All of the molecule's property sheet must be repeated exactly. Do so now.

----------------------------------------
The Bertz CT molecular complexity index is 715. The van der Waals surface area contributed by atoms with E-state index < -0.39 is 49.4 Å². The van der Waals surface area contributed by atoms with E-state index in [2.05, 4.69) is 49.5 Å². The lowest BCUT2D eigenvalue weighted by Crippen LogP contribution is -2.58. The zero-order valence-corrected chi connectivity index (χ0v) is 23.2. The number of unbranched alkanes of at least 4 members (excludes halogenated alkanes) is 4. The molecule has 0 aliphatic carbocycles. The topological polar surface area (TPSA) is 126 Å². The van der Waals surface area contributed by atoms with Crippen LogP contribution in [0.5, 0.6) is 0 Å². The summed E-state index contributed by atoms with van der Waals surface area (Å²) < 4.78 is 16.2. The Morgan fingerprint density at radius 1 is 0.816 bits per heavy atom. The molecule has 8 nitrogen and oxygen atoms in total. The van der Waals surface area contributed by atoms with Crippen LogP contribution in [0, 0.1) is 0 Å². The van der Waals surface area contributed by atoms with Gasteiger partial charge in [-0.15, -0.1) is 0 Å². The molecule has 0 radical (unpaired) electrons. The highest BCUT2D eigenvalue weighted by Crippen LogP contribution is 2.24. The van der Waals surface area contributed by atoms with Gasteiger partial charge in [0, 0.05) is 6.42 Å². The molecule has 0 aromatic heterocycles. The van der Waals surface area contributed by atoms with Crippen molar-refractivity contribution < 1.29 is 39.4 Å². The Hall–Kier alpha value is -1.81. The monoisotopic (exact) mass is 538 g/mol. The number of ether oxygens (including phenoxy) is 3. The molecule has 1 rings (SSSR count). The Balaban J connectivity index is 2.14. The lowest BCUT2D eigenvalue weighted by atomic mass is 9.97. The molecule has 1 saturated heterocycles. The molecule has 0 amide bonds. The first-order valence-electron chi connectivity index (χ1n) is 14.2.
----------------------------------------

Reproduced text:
The Bertz CT molecular complexity index is 715. The van der Waals surface area contributed by atoms with E-state index < -0.39 is 49.4 Å². The van der Waals surface area contributed by atoms with E-state index in [2.05, 4.69) is 49.5 Å². The lowest BCUT2D eigenvalue weighted by Crippen LogP contribution is -2.58. The zero-order valence-corrected chi connectivity index (χ0v) is 23.2. The number of unbranched alkanes of at least 4 members (excludes halogenated alkanes) is 4. The molecule has 0 aliphatic carbocycles. The topological polar surface area (TPSA) is 126 Å². The van der Waals surface area contributed by atoms with Crippen LogP contribution in [0.5, 0.6) is 0 Å². The summed E-state index contributed by atoms with van der Waals surface area (Å²) < 4.78 is 16.2. The Morgan fingerprint density at radius 1 is 0.816 bits per heavy atom. The molecule has 8 nitrogen and oxygen atoms in total. The van der Waals surface area contributed by atoms with Crippen LogP contribution in [0, 0.1) is 0 Å². The van der Waals surface area contributed by atoms with Gasteiger partial charge in [-0.15, -0.1) is 0 Å². The molecule has 0 radical (unpaired) electrons. The highest BCUT2D eigenvalue weighted by Crippen LogP contribution is 2.24. The van der Waals surface area contributed by atoms with Gasteiger partial charge in [0, 0.05) is 6.42 Å². The molecule has 0 aromatic heterocycles. The van der Waals surface area contributed by atoms with Crippen molar-refractivity contribution < 1.29 is 39.4 Å². The Hall–Kier alpha value is -1.81. The monoisotopic (exact) mass is 538 g/mol. The number of ether oxygens (including phenoxy) is 3. The molecule has 1 rings (SSSR count). The Balaban J connectivity index is 2.14. The lowest BCUT2D eigenvalue weighted by atomic mass is 9.97. The molecule has 1 saturated heterocycles. The molecule has 0 amide bonds. The first-order valence-electron chi connectivity index (χ1n) is 14.2.